In the ramp-up to the next international climate conference, to be held in Scotland in November, President Cyril Ramaphosa has shared the sentiments of the international community in that the world needs to “dramatically scale up its efforts, raise its level of ambition and support developing countries with the means to implement climate actions”.
While the cascading effect of climate change is “vital”, it does not affect only weather patterns, Ramaphosa says in his weekly letter to the nation, noting that it affects “nearly every aspect of our lives, from the food that is eaten, the water that is drunk, even impacting where people live".
“It affects human health, economic activity, human settlement and migration. Climate change does not respect borders. It is a global problem, which requires global solutions,” the President says.
He notes that the first step of the global response to climate change is mitigation through slowing the rate of global warming by significantly reducing the emission of greenhouse gases, while the second step is adaptation through taking steps to respond to the effects of global warming.
“This could range from building infrastructure to protect communities from rising sea levels or regular flooding to planting drought-resistant crops.”
The third step is financing through mobilising resources to support the efforts of developing countries in particular to adapt to climate change and move towards cleaner forms of energy.
This is important because developing countries are most vulnerable to the effects of climate change, despite historically being the lowest emitters of greenhouse gases, the President says, warning that unless action is taken with urgency, the world, and South Africa, could find its developmental gains “being reversed and our ability to overcome poverty, joblessness and inequality severely constrained”.
An important part of this response is South Africa’s Nationally Determined Contribution (NDC), which outlines the country’s targets for reducing greenhouse-gas emissions. Each country submits these targets to the UN Framework Convention on Climate Change every five years.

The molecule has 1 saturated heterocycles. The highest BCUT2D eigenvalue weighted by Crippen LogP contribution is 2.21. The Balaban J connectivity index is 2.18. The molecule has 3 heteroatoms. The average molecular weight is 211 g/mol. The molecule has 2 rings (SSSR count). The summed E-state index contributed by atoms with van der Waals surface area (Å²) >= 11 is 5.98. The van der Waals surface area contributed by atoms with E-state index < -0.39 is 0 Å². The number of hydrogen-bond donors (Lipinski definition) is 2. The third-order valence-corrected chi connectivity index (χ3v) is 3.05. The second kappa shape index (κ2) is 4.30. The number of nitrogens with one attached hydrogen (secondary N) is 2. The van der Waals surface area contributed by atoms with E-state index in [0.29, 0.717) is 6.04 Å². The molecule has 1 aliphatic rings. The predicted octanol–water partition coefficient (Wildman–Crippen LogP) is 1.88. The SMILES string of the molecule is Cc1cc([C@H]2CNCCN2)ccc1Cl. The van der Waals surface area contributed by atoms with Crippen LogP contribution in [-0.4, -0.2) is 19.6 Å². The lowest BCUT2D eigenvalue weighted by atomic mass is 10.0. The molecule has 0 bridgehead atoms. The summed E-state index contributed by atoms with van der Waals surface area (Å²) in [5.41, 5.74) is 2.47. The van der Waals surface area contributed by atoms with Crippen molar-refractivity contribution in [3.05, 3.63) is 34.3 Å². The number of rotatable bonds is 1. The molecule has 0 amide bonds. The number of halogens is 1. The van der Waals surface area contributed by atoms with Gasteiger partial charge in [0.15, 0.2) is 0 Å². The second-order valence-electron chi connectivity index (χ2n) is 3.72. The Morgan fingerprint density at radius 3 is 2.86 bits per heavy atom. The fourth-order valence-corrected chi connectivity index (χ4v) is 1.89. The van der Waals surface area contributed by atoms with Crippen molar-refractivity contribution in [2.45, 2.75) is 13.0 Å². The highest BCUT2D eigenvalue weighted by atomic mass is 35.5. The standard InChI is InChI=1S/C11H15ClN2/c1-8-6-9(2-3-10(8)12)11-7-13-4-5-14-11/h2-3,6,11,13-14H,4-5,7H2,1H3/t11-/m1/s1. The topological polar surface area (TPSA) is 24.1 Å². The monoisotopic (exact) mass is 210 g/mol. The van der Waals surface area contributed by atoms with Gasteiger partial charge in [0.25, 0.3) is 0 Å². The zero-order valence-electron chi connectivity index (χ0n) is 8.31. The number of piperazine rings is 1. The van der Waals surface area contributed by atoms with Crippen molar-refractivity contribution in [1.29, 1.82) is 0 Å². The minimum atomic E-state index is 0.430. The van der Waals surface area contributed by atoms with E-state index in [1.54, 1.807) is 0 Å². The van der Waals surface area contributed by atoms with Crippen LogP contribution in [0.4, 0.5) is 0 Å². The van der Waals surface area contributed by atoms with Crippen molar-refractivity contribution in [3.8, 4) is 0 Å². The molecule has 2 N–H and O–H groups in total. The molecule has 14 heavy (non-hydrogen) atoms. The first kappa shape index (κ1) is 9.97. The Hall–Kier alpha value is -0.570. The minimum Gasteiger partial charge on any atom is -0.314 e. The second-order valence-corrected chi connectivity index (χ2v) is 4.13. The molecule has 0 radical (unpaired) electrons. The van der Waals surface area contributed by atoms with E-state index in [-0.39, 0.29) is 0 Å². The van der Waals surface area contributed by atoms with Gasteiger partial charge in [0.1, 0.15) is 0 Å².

South Africa published its updated NDC for comment last month, ahead of submission at the Glasgow Summit.
The updated NDC proposes a significant scaling up of emissions target ranges. By implementing South Africa’s mitigation strategy, the country aims to achieve a decline in its carbon emissions from 2025, a decade earlier than previously expected.
“As a country, we are committed to contributing our fair share to the global climate effort. One of the tasks of the newly-established Presidential Climate Change Coordinating Commission is to advise government on an ambitious and just transition to a low-carbon economy,” Ramaphosa says.
“These goals will only be achieved through collaboration across society, with government, labour, business, civil society and communities all working together towards a just transition. A just transition is one in which the country reduces its reliance on fossil fuels and its emission of greenhouse gases while sustaining economic growth, creating jobs and protecting those most affected by these changes,” he elaborates.
The President says businesses can also play a role in providing adaptation support to communities, noting that the country "needs greater investment in climate resilient systems and processes, from smart agriculture, to clean energy, to green infrastructure to public transport.”
The financial sector is also expected to continue playing a role by scaling up project financing for renewable energy and other green initiatives.
“As a developing country, our economy is still heavily dependent on fossil fuels. That is why we continue to push on the world stage for the space to develop our economy and improve the lives of our people. This is why we need a just transition where the uptake of sustainable systems and technologies proceeds at a realistic pace,” Ramaphosa says.